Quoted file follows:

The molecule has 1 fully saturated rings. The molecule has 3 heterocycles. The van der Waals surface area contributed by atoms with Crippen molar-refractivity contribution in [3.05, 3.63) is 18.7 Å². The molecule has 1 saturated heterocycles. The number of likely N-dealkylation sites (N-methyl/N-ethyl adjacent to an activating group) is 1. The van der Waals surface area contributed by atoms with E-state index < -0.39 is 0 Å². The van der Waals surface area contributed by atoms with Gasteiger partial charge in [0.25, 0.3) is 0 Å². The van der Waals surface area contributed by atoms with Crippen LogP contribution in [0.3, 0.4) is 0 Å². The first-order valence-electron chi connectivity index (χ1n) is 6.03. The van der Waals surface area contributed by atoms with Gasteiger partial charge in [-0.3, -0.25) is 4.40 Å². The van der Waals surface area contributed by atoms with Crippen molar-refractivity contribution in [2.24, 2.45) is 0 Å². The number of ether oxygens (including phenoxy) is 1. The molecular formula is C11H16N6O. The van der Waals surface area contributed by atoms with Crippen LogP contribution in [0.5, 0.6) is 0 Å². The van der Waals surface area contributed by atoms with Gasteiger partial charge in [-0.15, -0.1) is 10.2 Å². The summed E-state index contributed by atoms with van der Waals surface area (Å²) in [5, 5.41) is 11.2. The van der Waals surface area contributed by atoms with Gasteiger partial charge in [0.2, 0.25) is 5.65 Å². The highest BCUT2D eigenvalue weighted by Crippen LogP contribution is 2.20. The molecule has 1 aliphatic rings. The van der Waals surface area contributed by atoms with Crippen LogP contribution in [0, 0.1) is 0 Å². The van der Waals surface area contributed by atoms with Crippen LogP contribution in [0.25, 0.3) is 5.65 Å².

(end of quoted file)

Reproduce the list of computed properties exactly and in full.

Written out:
The molecule has 1 fully saturated rings. The molecule has 3 heterocycles. The van der Waals surface area contributed by atoms with Crippen molar-refractivity contribution in [3.05, 3.63) is 18.7 Å². The molecule has 1 saturated heterocycles. The number of likely N-dealkylation sites (N-methyl/N-ethyl adjacent to an activating group) is 1. The van der Waals surface area contributed by atoms with E-state index < -0.39 is 0 Å². The van der Waals surface area contributed by atoms with Gasteiger partial charge in [0.25, 0.3) is 0 Å². The van der Waals surface area contributed by atoms with Crippen LogP contribution in [0.3, 0.4) is 0 Å². The first-order valence-electron chi connectivity index (χ1n) is 6.03. The van der Waals surface area contributed by atoms with Gasteiger partial charge in [-0.3, -0.25) is 4.40 Å². The van der Waals surface area contributed by atoms with Crippen molar-refractivity contribution in [2.24, 2.45) is 0 Å². The number of ether oxygens (including phenoxy) is 1. The molecular formula is C11H16N6O. The van der Waals surface area contributed by atoms with Crippen LogP contribution in [0.5, 0.6) is 0 Å². The van der Waals surface area contributed by atoms with Gasteiger partial charge in [-0.15, -0.1) is 10.2 Å². The summed E-state index contributed by atoms with van der Waals surface area (Å²) in [5, 5.41) is 11.2. The van der Waals surface area contributed by atoms with Gasteiger partial charge in [0.2, 0.25) is 5.65 Å². The highest BCUT2D eigenvalue weighted by Crippen LogP contribution is 2.20. The molecule has 1 aliphatic rings. The van der Waals surface area contributed by atoms with Crippen LogP contribution in [0, 0.1) is 0 Å². The van der Waals surface area contributed by atoms with Crippen LogP contribution in [0.25, 0.3) is 5.65 Å².